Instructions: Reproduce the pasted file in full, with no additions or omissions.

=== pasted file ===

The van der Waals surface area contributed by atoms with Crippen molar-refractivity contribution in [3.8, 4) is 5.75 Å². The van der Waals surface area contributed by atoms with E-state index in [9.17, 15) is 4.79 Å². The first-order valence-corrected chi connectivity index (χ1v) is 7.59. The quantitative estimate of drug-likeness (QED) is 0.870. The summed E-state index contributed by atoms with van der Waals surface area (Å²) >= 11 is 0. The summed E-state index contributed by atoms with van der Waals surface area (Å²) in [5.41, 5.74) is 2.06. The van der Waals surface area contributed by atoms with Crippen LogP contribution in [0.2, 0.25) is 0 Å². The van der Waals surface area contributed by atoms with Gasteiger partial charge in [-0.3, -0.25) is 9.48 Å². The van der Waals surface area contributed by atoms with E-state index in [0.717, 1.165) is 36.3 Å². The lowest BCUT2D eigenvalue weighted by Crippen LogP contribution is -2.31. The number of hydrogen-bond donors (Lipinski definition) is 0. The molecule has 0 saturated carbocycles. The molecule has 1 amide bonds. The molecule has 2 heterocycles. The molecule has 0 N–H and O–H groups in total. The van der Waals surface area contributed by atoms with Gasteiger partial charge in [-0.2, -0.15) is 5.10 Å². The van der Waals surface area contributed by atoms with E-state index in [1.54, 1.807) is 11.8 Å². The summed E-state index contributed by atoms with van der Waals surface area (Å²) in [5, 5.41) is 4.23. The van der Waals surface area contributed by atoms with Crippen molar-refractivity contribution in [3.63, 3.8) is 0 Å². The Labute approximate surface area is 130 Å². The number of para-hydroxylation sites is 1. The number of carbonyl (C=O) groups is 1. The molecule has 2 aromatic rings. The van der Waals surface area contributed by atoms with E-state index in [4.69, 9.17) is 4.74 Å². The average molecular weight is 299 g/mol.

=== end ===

The van der Waals surface area contributed by atoms with Crippen molar-refractivity contribution in [3.8, 4) is 5.75 Å². The van der Waals surface area contributed by atoms with E-state index in [9.17, 15) is 4.79 Å². The first-order valence-corrected chi connectivity index (χ1v) is 7.59. The quantitative estimate of drug-likeness (QED) is 0.870. The summed E-state index contributed by atoms with van der Waals surface area (Å²) >= 11 is 0. The summed E-state index contributed by atoms with van der Waals surface area (Å²) in [5.41, 5.74) is 2.06. The van der Waals surface area contributed by atoms with Crippen LogP contribution in [0.2, 0.25) is 0 Å². The van der Waals surface area contributed by atoms with Gasteiger partial charge in [-0.3, -0.25) is 9.48 Å². The van der Waals surface area contributed by atoms with E-state index in [0.717, 1.165) is 36.3 Å². The lowest BCUT2D eigenvalue weighted by Crippen LogP contribution is -2.31. The number of hydrogen-bond donors (Lipinski definition) is 0. The molecule has 0 saturated carbocycles. The molecule has 1 amide bonds. The molecule has 2 heterocycles. The molecule has 0 N–H and O–H groups in total. The van der Waals surface area contributed by atoms with Gasteiger partial charge in [-0.2, -0.15) is 5.10 Å². The van der Waals surface area contributed by atoms with E-state index in [1.54, 1.807) is 11.8 Å². The summed E-state index contributed by atoms with van der Waals surface area (Å²) in [5, 5.41) is 4.23. The van der Waals surface area contributed by atoms with Crippen molar-refractivity contribution in [3.63, 3.8) is 0 Å². The Labute approximate surface area is 130 Å². The number of para-hydroxylation sites is 1. The number of carbonyl (C=O) groups is 1. The molecule has 2 aromatic rings. The van der Waals surface area contributed by atoms with E-state index in [4.69, 9.17) is 4.74 Å². The average molecular weight is 299 g/mol.